In what appears to be an issue of first impression, a California district court ruled that various defendants allegedly holding governance tokens to the bZx DAO (or “Decentralized Autonomous Organization”), a protocol for tokenized margin trading and lending, could be deemed to be members of a “general partnership” under California law under the facts outlined in Plaintiffs’ complaint, and thus potentially joint and severally liable for negligence related to a phishing attack that resulted in the loss of users’ cryptocurrency. (Sarcuni v. bZx DAO, No. 22-618 (S.D. Cal. Mar. 27, 2023)). The ruling is significant given that this is purportedly the first court to substantively consider the legal status of a DAO under state law (albeit in a ruling on a motion to dismiss); interestingly, in a prior settlement the defendant bZeroX, LLC and its founders reached with the Commodity Futures Trading Commission (CFTC) in 2022 over claims that bZeroX and its founders unlawfully offered leveraged and margined retail commodity transactions in digital assets, the order expressly considered the bZx DAO (and its successor Ooki DAO, which is co-defendant in the instant action) as an “unincorporated association” under federal law. (In re bZeroX, LLC, CFTC No. 22-31 (Sept. 22, 2022)).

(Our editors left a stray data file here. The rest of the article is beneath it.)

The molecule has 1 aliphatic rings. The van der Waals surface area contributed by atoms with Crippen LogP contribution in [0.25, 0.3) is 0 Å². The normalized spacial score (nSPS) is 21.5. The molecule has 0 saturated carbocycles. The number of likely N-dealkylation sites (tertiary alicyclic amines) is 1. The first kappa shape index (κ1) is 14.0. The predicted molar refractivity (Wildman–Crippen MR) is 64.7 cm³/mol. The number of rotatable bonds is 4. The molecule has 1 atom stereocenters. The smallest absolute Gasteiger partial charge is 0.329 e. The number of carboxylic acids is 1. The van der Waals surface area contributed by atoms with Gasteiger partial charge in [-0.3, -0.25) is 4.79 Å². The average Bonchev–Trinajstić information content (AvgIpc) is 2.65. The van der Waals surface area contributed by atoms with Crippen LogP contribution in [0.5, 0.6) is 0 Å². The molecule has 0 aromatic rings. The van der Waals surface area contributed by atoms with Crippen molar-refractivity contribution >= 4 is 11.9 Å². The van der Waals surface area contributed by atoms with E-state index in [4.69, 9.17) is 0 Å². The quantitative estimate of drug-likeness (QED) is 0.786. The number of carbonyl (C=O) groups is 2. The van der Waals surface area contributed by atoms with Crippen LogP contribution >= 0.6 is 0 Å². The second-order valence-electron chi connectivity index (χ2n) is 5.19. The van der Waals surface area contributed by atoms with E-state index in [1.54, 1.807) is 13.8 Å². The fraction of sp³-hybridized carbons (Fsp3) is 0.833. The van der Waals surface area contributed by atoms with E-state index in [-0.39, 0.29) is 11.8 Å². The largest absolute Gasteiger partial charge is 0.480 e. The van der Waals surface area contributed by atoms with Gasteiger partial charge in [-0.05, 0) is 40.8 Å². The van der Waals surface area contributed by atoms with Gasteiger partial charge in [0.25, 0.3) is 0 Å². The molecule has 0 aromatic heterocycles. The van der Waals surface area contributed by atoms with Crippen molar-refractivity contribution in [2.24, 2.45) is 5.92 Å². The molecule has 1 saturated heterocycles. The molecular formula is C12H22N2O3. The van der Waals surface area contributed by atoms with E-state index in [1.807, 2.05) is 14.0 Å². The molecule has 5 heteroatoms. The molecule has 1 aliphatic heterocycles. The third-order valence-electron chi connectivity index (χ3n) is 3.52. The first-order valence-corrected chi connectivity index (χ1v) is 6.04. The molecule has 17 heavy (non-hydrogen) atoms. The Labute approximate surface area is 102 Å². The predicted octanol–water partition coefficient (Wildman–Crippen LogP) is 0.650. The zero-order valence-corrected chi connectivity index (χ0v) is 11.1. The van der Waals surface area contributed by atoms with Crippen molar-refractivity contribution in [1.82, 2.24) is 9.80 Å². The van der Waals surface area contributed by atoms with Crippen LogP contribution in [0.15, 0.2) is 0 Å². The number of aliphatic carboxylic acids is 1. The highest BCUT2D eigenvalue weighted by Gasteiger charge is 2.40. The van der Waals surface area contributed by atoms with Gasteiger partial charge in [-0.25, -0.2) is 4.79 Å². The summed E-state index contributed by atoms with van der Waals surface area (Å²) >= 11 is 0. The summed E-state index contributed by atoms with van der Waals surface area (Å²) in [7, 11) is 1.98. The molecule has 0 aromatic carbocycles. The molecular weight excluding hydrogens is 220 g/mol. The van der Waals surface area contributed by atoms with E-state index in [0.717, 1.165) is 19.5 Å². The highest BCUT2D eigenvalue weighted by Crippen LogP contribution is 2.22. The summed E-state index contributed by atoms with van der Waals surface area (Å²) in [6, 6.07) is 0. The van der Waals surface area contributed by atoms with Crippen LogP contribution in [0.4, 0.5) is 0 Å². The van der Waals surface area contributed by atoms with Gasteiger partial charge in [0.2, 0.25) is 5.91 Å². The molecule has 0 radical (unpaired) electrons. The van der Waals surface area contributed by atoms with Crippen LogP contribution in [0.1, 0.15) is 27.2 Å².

A DAO is a decentralized autonomous organization where token holders can vote on governance decisions of the DAO. DAOs don’t typically operate within a formal corporate structure, opting instead to distribute governance rights among persons who hold a specific governance token. The entire raison d’être of a DAO is to take advantage of web3 technologies and operate without a traditional corporate formation to make decisions without a central authority or usual top-down management structure. While DAOs are emerging as a viable structure in DeFi space, this ruling shows that their non-traditional makeup may not necessarily be a shield from real world liability.  Plaintiffs’ theory that the DAO members are part of a general partnership means that anyone holding governance tokens at the relevant time would be jointly and severally liable for the torts of the DAO.  To be sure, even though existing structures do not fit the novel web3 organizational primitive that is a DAO, nothing prevented the bZx DAO (or its successor Ooki DAO), from creating a so-called “legal wrapper” or real-world corporate entity to shield individual members from liability and limit potential creditors to monetary recovery from the DAO’s treasury only.

Case Background

This case involves a DeFi application called the bZx Protocol, which was used for “tokenized margin trading and lending” in various cryptocurrencies instead of with traditional fiat currency and securities. To use the bZx protocol, users selected an available blockchain network to use and connected a wallet to deposit crypto. As the court noted, the bZx Protocol claimed to be “non-custodial” because users maintained control over their own passwords and digital assets. The bZx Protocol’s website also purportedly contained numerous statements about the protocol’s security.